And yes, this plane doesn't use any oxidizer to fly to orbit because with wings you can make do with 0.3-0.5 to 1 so the NERVs don't need any help.

Wings are just dead weight in space.  They reduce the delta v of the craft with their dry mass, as you say.   But then so do engines, if more wings allow less engines that's a trade off.   With the very low TWR of NERVs , that tradeoff works in favour of more wings,  with chemical engines less so, but if you go chemical you have much worse ISP.    Obviously  you can't go comparing staged rockets and say "look at how inefficient that thing is with its wings, you can't match my delta V" ,  a fairer comparison would be an SSTO rocket with SSTO airplane.

A wingless spacecraft will use less fuel once out of the atmosphere no question, and will have higher delta v, no question.    However, for most of the Kerbol system,  the biggest delta V required in one jump is to get to orbit.    And with the exception of Tylo, all the bodies with >0.3g gravity have atmospheres.   Once you're in orbit,  there's going to be a moon you can go mining at only a short distance away in delta V terms.    Most interplanetary transfer burns are also only a fraction of the delta V cost of getting to orbit, and you can often stop halfway and mine something, or dock with someone and be refuelled - which you can't do midway though the flight to orbit.

So rather than turn this into an "I hate spaceplanes" vs " I hate rockets",  consider what's going to be the best SSTO lander.

Most rocket SSTOs have quite slim delta V margins operating from somewhere like Kerbin, whereas a good space plane should make orbit with 2000-3000,  if not significantly more.    On the other hand,  an SSTO rocket that can land and return from Tylo would be able to land on Laythe and Duna as well, so that begs the question why bother with an aircraft.    That's going to be quite some rocket though.      

Or you could bring a staging rocket which is smaller, use it only for the Tylo mission and the SSTO spaceplane for the other places.

Eve's   and   Moho are special.     Moho because the transfer burn is huge.  Takes like twice the delta V to get there as it does getting from the surface of kerbin to orbit,  with most destinations it's the other way round.    How you'd bring an entire mothership there is beyond me.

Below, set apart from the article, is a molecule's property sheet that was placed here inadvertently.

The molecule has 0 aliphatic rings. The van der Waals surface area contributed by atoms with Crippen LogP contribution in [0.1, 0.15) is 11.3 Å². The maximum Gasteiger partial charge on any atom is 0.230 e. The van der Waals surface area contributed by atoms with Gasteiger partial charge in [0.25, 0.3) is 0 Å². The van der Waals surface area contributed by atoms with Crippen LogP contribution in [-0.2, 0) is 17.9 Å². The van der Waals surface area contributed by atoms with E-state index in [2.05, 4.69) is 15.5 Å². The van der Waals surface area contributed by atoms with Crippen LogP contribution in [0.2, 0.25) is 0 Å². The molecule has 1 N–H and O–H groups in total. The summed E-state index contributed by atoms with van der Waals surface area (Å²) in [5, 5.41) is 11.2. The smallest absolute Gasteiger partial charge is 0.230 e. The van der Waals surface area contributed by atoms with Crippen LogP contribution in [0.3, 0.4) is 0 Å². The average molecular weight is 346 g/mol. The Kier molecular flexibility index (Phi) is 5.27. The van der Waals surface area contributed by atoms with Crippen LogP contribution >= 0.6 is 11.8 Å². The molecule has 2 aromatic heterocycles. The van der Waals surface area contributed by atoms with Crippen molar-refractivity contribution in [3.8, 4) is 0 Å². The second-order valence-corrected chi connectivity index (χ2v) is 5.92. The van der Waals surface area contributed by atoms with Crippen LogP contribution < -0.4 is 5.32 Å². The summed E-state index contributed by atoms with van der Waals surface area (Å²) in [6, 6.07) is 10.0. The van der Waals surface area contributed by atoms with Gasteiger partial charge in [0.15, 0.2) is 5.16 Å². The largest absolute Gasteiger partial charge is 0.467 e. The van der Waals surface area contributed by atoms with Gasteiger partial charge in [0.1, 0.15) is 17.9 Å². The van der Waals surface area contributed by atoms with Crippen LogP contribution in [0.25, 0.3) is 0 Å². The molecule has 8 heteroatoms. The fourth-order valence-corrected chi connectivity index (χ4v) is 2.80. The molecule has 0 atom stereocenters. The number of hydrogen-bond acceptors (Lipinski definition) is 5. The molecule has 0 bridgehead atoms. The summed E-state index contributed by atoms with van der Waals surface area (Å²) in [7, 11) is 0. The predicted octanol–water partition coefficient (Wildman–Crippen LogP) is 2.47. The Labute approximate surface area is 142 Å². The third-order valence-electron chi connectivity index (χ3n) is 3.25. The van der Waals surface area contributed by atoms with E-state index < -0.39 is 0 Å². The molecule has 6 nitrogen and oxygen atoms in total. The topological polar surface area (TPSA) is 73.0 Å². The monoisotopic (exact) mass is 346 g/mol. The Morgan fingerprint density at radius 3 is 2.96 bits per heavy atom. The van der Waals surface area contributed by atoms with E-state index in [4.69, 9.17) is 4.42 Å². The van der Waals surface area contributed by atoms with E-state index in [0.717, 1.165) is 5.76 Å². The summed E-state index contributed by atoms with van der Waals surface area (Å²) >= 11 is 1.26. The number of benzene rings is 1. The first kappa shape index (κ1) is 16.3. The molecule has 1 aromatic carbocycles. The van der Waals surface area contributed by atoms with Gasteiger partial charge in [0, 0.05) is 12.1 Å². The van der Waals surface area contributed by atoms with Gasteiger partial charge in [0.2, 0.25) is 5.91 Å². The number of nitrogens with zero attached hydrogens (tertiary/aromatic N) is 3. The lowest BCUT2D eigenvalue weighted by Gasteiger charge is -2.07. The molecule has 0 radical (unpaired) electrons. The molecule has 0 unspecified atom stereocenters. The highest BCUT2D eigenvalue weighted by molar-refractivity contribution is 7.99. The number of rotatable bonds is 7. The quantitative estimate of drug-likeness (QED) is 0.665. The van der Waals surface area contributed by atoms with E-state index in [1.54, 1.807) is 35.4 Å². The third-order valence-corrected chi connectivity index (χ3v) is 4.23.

Eve is just an awful place to get out of.   The stock game needs some kind of nuclear turbojet that can use the atmosphere for thrust.    Otherwise,  I did have a prototype staged spaceplane which used nervs etc. to get from 20km to orbit,   and some droppable aerospike boosters to  get us up to 20km subsonic.    I think I'll need to finish that thing off so we can get a better of what an Eve lander might look like.   I'll do the plane option and i'm sure there's rocket versions out there too.  Whichever option you go for though, one thing is certain - it's not going to be re-usable.

 

19 minutes ago, NicholaiRen said:

What if, I made a rocket like that. I had detachable wings so that on entry into eve it would slow me down and I could jettison them when they're no longer useful. So that I'd save fuel on the landing. And then, the rocket's ready to take off again as a single multistage rocket again.

The wings would serve the purpose of slowing down the massive rocket and helping to direct where it lands.

I don't see the point in that.      BTW on eve you will not use fuel to descend,  you will use parachutes.     I am trying to build something with wings so i can make my run to orbit from  about 180 m/s at 20km  to   90km  and 3500m/s (orbit) with nervs.    That way we're getting 800 ISP.   But with eve having twice kerbin's gravity,  getting a twr of 0.4 to 1 is going to be tough.  Hence, wings.    

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@AeroGav how about docking the spaceplane at one side of the mothership and have one or more engines on the mothership itself on such way that results in a balanced configuration. 

Also suggest to fetch the MM patch that makes docking ports to snap at certain angles.  (Will make docking harder but prevent misalignment)

Finally,  its possible (someone need to test it) that a similar plane with chemical rockets can overcome the Isp disadvantage with weight advantage. (Probably only useful if the spaceplane is meant only for Laythe {and kerbin, where it may use drop tanks/engines}. Mentioned for completeness sake) That last way is how I do to deliver planes to Laythe (never meant to leave the planet or Laythe SSTO {orbital station -> surface -> orbital station, refuelling at orbital station})  the mothership  spacetug stay in space for further use (often repurposed as refuelling vessel).

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Jeebus,  what did I let myself in for ?   Now   I need to add on the Aerospike drop nacelles to get us to 25km min 

YYrGQUj.jpg

5 nervs,  5200dv and 0.35 twr on eve gravity.  gonna be tight..

the service bay has a mk1 lander can inside.  expecting things to get hot..

edit -scratch notes